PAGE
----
Plans to build the first Very Light Rail system in the UK has reached a major milestone as the vehicle has been successfully tested on innovative track that was laid in weeks. The Coventry Very Light Rail (CVLR) project has successfully run one of its vehicles on test track at the Very Light Rail National Innovation Centre in Dudley.

The track being researched for the project is thinner than the track used in existing light rail or tram systems and as a result can be laid just 300mm deep into the road surface. This reduces the need to divert all utilities which can add significant cost and time delays to light rail projects.

As part of the testing process, the track slab was designed by Ingerop/Rendel in conjunction with WMG and was laid by Galliford Try in a matter of weeks. Transport for West Midlands (TfWM) believes this proves the simplicity of the design of the track which will ultimately lead to much lower construction costs and reduced construction time.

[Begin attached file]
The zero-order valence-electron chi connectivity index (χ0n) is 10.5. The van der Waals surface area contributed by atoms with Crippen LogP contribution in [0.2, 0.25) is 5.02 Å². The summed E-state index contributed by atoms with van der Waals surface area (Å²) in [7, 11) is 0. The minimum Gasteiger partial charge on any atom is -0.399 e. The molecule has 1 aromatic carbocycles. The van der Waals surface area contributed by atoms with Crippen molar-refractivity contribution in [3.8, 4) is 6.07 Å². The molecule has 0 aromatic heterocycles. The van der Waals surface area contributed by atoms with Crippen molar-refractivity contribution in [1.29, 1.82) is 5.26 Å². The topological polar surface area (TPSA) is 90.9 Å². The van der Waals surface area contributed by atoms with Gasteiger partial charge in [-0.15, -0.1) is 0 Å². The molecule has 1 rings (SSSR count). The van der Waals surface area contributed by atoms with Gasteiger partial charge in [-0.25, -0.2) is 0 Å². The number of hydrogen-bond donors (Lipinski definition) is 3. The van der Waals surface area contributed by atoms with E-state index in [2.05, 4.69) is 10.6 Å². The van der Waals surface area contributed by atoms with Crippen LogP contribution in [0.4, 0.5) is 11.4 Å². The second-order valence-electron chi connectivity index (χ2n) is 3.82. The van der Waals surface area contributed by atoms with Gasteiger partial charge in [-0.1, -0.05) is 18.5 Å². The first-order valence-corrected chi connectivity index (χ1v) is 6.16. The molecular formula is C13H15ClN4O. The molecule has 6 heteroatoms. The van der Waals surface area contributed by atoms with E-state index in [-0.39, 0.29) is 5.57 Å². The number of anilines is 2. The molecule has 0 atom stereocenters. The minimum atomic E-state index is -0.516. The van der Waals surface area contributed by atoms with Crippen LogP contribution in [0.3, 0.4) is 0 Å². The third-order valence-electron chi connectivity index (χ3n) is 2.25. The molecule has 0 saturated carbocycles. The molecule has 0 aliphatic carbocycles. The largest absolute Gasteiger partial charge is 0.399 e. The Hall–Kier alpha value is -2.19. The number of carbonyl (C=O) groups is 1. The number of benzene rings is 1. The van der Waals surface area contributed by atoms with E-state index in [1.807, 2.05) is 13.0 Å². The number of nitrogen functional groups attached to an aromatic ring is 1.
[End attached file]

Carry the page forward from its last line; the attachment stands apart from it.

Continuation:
The test track includes a tight curve and a 250m vertical hump as both of these are significant challenges for traditional slab track constructions and are one of the reasons tram systems take a long time to build, contributing to higher construction costs.

The construction further included instrumentation so that vibration, sound and stresses produced by the vehicle can be monitored to demonstrate how the track, in conjunction with the novel features of the CVLR vehicle, reduces vibration and sound compared to standard tram systems.

Coventry will be the first city in the UK to get the innovative, affordable battery-powered rail after the West Midlands Combined Authority (WMCA) agreed a £72M investment in the project through its £1.05bn of funds from the Department for Transport’s (DfT’s) City Region Sustainable Transport Settlements. This will fund a demonstrator for the VLR; a 2km line between Coventry railway station and Pool Meadow bus station in the city centre.

TfWM believes the battery-powered vehicle and revolutionary track system will offer cities the chance to install rapid passenger tram systems faster and at a much lower cost than traditional light rail systems.

The project has been developed by a number of innovative West Midlands organisations including Coventry City Council, TfWM, WMG at the University of Warwick and the Black Country Innovative Manufacturing Organisation, which runs the Dudley VLRNIC.

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